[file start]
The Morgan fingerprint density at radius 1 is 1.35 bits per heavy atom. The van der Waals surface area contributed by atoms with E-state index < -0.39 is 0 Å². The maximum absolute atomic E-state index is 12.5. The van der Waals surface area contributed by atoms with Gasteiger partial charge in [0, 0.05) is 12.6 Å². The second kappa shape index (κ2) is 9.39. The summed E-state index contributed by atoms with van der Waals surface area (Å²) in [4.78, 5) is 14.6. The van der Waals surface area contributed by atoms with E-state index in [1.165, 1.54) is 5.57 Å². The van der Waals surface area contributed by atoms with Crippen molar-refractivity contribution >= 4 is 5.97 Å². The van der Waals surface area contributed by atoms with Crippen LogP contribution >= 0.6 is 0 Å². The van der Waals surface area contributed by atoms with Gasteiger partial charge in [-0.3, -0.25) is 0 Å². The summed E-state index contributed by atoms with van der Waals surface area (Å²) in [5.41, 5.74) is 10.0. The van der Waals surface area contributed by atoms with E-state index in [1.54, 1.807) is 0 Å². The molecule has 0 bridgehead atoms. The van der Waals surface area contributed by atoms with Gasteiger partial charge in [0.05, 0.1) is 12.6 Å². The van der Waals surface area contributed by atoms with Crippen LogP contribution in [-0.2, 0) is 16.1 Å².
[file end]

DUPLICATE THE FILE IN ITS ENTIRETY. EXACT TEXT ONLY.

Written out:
The Morgan fingerprint density at radius 1 is 1.35 bits per heavy atom. The van der Waals surface area contributed by atoms with E-state index < -0.39 is 0 Å². The maximum absolute atomic E-state index is 12.5. The van der Waals surface area contributed by atoms with Gasteiger partial charge in [0, 0.05) is 12.6 Å². The second kappa shape index (κ2) is 9.39. The summed E-state index contributed by atoms with van der Waals surface area (Å²) in [4.78, 5) is 14.6. The van der Waals surface area contributed by atoms with E-state index in [1.165, 1.54) is 5.57 Å². The van der Waals surface area contributed by atoms with Crippen molar-refractivity contribution >= 4 is 5.97 Å². The van der Waals surface area contributed by atoms with Crippen LogP contribution >= 0.6 is 0 Å². The van der Waals surface area contributed by atoms with Gasteiger partial charge in [-0.3, -0.25) is 0 Å². The summed E-state index contributed by atoms with van der Waals surface area (Å²) in [5.41, 5.74) is 10.0. The van der Waals surface area contributed by atoms with E-state index in [1.54, 1.807) is 0 Å². The molecule has 0 bridgehead atoms. The van der Waals surface area contributed by atoms with Gasteiger partial charge in [0.05, 0.1) is 12.6 Å². The van der Waals surface area contributed by atoms with Crippen LogP contribution in [-0.2, 0) is 16.1 Å².